“Europe muddles her dreaming, is loud
And critical beneath the varied domes
Resonant with tribute and with commerce.”
Not a response to the referendum result but Geoffrey Hill’s words from “Of Commerce and Society” published in 1959.
Geoffrey Hill died a few days ago on 30 June. He was one of the Great Names of twentieth century English poetry. I have some of his work in anthologies, and reading “Genesis”, “A Prayer to the Sun”, “Requiem for the Plantagenet Kings” and excerpts from “Mercian Hymns” I encountered work that was stern and unflinching, poems which matched the violence of the present with the violence of the past (“By blood we live”), and included God for good measure:
“Jehovah’s touchy methods, that create
The connoisseur of blood, the smitten man.”
But I felt a neighbourliness towards him when I learnt that he came from Bromsgrove, only a few miles from where I grew up in the Midlands. In “Mercian Hymns” he wrote of his grandmother who worked from childhood in a nail-maker’s workshop. Nail-making was a traditional and hard Black Country cottage industry. “It is one thing to celebrate the ‘quick forge’, another to cradle a face hare-lipped by the searing wire.” Hill’s imagination seized on Offa, King of Mercia, evidence of whose reign can still be found in his great defence along the Welsh border.
From the Welsh border to the Scottish border
Carol Ann Duffy’s work could not be more different from Hill’s (a few years ago there was a bit of a spat between them). On Tuesday night I heard her read in Carlisle Cathedral along with Gillian Clarke, Jackie Kay, Imtiaz Dharker and specially invited local poet, Jacob Polley, on the Laureates’ Shore to Shore tour, in collaboration with independent bookshops (Bookends for the Carlisle reading). Between each poet John Sampson provided cheerful fanfares and melodies on a variety of wind instruments.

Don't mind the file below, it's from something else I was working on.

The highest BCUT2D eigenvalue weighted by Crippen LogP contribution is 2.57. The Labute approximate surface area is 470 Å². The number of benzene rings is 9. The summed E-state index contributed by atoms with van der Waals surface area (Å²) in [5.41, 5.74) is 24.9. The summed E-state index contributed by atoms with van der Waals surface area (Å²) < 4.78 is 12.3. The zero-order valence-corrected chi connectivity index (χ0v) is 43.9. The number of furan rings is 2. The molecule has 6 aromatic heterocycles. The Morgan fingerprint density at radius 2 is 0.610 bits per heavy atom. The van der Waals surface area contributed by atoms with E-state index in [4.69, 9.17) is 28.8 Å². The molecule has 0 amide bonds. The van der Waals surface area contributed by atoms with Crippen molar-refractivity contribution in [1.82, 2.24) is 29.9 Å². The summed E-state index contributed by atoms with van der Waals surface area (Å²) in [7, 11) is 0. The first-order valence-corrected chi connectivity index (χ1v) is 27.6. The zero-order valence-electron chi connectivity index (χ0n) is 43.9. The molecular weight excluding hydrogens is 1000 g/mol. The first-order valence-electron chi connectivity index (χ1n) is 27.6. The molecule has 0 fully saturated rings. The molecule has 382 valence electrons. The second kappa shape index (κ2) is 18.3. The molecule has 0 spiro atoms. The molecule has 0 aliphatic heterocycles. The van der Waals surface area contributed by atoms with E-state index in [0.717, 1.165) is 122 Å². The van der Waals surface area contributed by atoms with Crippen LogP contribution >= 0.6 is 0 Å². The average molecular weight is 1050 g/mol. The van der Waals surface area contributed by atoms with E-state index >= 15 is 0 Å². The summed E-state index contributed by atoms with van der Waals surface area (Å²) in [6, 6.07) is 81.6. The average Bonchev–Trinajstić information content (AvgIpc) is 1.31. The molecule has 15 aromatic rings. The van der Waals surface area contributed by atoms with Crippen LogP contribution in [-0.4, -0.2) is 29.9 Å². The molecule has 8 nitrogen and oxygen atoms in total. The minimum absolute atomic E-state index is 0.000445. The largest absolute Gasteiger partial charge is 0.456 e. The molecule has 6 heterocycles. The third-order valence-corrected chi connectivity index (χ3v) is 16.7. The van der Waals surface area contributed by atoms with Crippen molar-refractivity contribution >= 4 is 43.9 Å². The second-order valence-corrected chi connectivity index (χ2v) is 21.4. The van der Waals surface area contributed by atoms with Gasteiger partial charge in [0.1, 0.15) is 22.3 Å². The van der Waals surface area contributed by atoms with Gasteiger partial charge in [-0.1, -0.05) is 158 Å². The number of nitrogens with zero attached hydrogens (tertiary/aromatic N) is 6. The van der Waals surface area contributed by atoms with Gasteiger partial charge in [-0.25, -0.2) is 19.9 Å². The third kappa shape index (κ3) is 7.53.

Jackie Kay commented on how quiet we all were – we were listening, that’s why! But several of the poems took on a sombre post-referendum atmosphere so I think we were a bit subdued too. Jacob Polley read “The Ruin”, his translation of an unfinished Anglo-Saxon poem (“We don’t know what it says at the end”), and “The News” which began “Rooks don’t care”.
A more intimate occasion was Jacci Bulman’s Cumbrian launch of her first collection A Whole Day Through from Waking in Penrith on Friday night. Jacci’s poems spring directly from her own experience. Here’s a little flavour –
“In the midst of playing
at getting life right
I spend the afternoon
for a phone call.”
Waiting for a significant phone call and all that “playing/at getting life right” implies – we can identify with those things. It was lovely to be at the launch and see Jacci supported by family and friends.
What a lot of different poetry in one week – and I’m still trying to cling on to my inner serenity from Bardsey Island.